1. Compared to placebo, treating patients with severe alcoholic hepatitis with 28 days of prednisolone significantly improved the short-term survival up to 6 months.
2. There remains significant controversy surrounding the use of glucocorticoids in managing severe alcoholic hepatitis, as numerous other trials have demonstrated no mortality benefit, but significantly higher risk of infection with glucocorticoid therapy.
Original Date of Publication: February 1992
Study Rundown: Alcoholic hepatitis is a form of acute liver disease that may develop in individuals with prolonged, heavy alcohol intake. In patients with alcoholic hepatitis, conventional management consists of abstinence from alcohol, correction of dietary deficiencies, and supportive care. Maddrey discriminant function is a prognostic tool that is used to assess the severity of alcoholic hepatitis. Patients with scores ≥32 are termed severe alcoholic hepatitis, and experience significantly higher rates of morbidity and mortality than those with less severe disease. Prior to this study, several randomized trials had explored using glucocorticoids in managing alcoholic hepatitis, though results were conflicting. Meta-analyses of these trials suggested that there may be a benefit of using glucocorticoids in patients with severe disease. Thus, the purpose of this trial was to determine whether treating patients with severe alcoholic hepatitis with glucocorticoids would significantly reduce mortality as compared with placebo. In summary, corticosteroid therapy was found to significantly reduce mortality in patients with severe alcoholic hepatitis, as characterized by Maddrey discriminant function ≥32 or hepatic encephalopathy. Subsequent studies of glucocorticoids have continued to produce conflicting results, and there remains controversy surrounding their use in managing alcoholic hepatitis, as other studies have demonstrated significantly higher rates of infection with prednisolone therapy. While pentoxifylline has also been studied in severe alcoholic hepatitis, the results describing their effects have also been conflicting.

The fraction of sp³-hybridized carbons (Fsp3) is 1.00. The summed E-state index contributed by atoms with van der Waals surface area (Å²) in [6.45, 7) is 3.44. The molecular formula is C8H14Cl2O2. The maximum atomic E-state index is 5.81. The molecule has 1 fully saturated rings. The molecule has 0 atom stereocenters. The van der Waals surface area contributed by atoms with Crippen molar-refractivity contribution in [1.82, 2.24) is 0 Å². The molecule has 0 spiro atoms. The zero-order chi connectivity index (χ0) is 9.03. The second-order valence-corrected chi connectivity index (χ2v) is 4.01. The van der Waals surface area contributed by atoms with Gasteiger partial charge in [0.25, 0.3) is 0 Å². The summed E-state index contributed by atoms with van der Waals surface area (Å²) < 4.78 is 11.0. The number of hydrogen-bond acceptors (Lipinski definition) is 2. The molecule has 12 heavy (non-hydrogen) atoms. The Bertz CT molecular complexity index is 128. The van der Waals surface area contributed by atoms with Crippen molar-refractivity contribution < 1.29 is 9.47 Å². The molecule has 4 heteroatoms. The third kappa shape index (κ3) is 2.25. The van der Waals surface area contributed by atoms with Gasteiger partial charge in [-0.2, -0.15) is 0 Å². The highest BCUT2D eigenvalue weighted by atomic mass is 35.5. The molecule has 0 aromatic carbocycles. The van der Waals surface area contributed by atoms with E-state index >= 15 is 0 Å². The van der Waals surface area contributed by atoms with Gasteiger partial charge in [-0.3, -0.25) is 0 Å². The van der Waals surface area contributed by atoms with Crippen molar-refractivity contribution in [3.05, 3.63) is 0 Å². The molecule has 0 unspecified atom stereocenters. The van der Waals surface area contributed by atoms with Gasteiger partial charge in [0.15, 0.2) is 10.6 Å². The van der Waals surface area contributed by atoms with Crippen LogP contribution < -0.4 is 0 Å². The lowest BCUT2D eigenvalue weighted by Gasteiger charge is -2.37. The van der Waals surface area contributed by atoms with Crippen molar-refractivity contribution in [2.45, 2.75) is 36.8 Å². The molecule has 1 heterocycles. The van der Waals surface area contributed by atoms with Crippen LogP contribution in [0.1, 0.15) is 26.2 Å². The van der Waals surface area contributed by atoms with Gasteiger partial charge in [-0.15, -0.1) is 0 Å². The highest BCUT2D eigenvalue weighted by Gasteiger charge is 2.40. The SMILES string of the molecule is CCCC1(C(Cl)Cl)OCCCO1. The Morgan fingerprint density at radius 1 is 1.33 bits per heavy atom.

Click to read the study in NEJM
In-Depth [randomized controlled study]: A total of 65 participants were selected from 2 hospitals in France and randomized to treatment with prednisolone 40 mg daily or placebo for 28 days. Patients unable to take oral medications received intravenous infusions of prednisolone or placebo. Patients were eligible for the trial if they had biopsy-proven alcoholic hepatitis and severe alcoholic hepatitis (i.e., spontaneous hepatic encephalopathy or Maddrey discriminant score ≥32). Exclusion criteria included gastrointestinal bleeding or bacterial infection that could not effectively be treated within the first 48 hours. The primary endpoint was mortality within 2 months.
The two groups did not differ with regards to sex, age, duration of hospitalization before entry into the study, the presence of ascities, spontaneous hepatic encephalopathy, or esophageal varices. Survival in the prednisolone group was 88±5% and 88±5% at 1 and 2 months, respectively, compared to 62±9% and 45±8% in the placebo group for the same timepoints. Survival was significantly better in patients treated with corticosteroid than those taking placebo, regardless of the presence or absence of encephalopathy (adjusted log-rank test 9.9; p = 0.0017). The cumulative six-month survival rates were 84±6% in the prednisolone group and 45±9% in the placebo group (low-rank test 9.5; p = 0.002).
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